Real-Time Downhole MID-IR Measurement of Carbon Dioxide Content
- Ralph Piazza (Petrobras) | Alexandre Vieira (Petrobras) | Luiz Alexandre Sacorague (Petrobras) | Christopher Jones (Halliburton) | Bin Dai (Halliburton) | Megan Pearl (Halliburton) | Helen Aguiar (Halliburton)
- Document ID
- Society of Petrophysicists and Well-Log Analysts
- SPWLA 60th Annual Logging Symposium, 15-19 June, The Woodlands, Texas, USA
- Publication Date
- Document Type
- Conference Paper
- 2019. held jointly by the Society of Petrophysicists and Well Log Analysts (SPWLA) and the submitting authors
- Downhole Fluid Analysis, Optical Analysis, Sampling, Optical Analysis, Formation Testing, Sampling, Formation Testing, , Carbon Dioxide, Downhole Fluid Analysis, Carbon Dioxide
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Carbon dioxide (CO2) is an acidic gas that causes significant production problems, thereby increasing the cost of operations and the cost of capital expenditures, especially for completion and surface equipment, and for flow lines. The presence of carbon dioxide may change the economic viability of an asset, even in low concentrations. Gas phase concentrations greater than 2 bar partial pressure are already considered highly corrosive, which may correspond to a liquid phase concentration as low as between 0.4 to 2.4 wt% for most oils. Corrosion alone costs the oil and gas industry USD 1.4 billion per year in 2013, with approximately 60% of failures directly related to carbon dioxide. Furthermore, lost production related to corrosion failures further costs the oil and gas industry tens of billions of dollars in lost revenue annually.
Multivariate optical computing (MOC) is an optical analysis technique that has been shown to match the sensitivity and accuracy of a Fourier transform infrared spectrometer using a partial least squares regression. MOC performs an analogue dot product regression in the optical domain, which uniquely suits MOC to enable high resolution mid-infrared spectroscopy at high temperature. This is particularly important for downhole carbon dioxide measurements. The near-infrared (1952 to 2080 nm) region is far less sensitive for carbon dioxide measurement than the mid-infrared region (MIR) (2686 to 2835 nm), with an intensity ratio of 43 between the bands of the two regions. Therefore, a new MOC sensor has been developed to access the MIR for highly accurate carbon dioxide measurements.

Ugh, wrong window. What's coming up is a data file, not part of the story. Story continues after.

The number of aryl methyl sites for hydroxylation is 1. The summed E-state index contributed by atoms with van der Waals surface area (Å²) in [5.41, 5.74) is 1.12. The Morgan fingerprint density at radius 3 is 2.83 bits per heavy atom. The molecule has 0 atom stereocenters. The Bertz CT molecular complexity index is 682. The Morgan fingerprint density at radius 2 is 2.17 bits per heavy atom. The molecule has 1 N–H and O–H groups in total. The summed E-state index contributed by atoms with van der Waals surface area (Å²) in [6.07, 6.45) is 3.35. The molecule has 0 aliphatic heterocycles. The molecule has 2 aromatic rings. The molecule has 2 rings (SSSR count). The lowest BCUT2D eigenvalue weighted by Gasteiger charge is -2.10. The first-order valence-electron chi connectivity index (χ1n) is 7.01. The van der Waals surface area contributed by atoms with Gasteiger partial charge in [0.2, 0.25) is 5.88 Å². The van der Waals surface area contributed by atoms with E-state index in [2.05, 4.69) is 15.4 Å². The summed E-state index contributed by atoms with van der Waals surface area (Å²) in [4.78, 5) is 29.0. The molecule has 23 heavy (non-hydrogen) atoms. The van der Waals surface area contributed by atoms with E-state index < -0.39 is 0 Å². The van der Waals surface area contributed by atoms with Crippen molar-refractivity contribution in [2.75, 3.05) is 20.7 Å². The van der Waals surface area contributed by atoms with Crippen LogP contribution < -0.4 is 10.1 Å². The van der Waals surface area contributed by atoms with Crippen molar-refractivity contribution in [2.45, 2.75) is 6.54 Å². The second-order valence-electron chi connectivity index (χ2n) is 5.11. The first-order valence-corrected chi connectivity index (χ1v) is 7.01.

Although carbon dioxide-rich fluids may be sampled and shipped to a laboratory for analysis, choosing a location to sample can be problematic. With varying degrees of compositional grading in reservoirs, the carbon dioxide concentration will likely not be equivalent at all locations. Consequently, a short trial pumpout with extrapolation to reservoir concentration of carbon dioxide would be desirable to determine the relevant locations to sample. A new technique has been developed to accomplish this goal using the MOC sensor. In this study, a first observation of caustic drilling fluid filtrate suppressing carbon dioxide signature throughout the pumpout will also be shown. This suppression effect is reduced as the amount of filtrate present decreases during the pumpout cleaning period, but not at the same rate as the filtrate dilution effect. Therefore, a new technique has been developed to correct this effect in real time to deliver not only the instantaneous carbon dioxide concentration, but also the true reservoir concentration. Furthermore, the accuracy of the carbon dioxide measurements made in five wells, with nine formation tester pumpout stations, has been determined as +/-0.4 wt% over a concentration ranging from 1.5 to 23 wt%.
|File Size||2 MB||Number of Pages||17|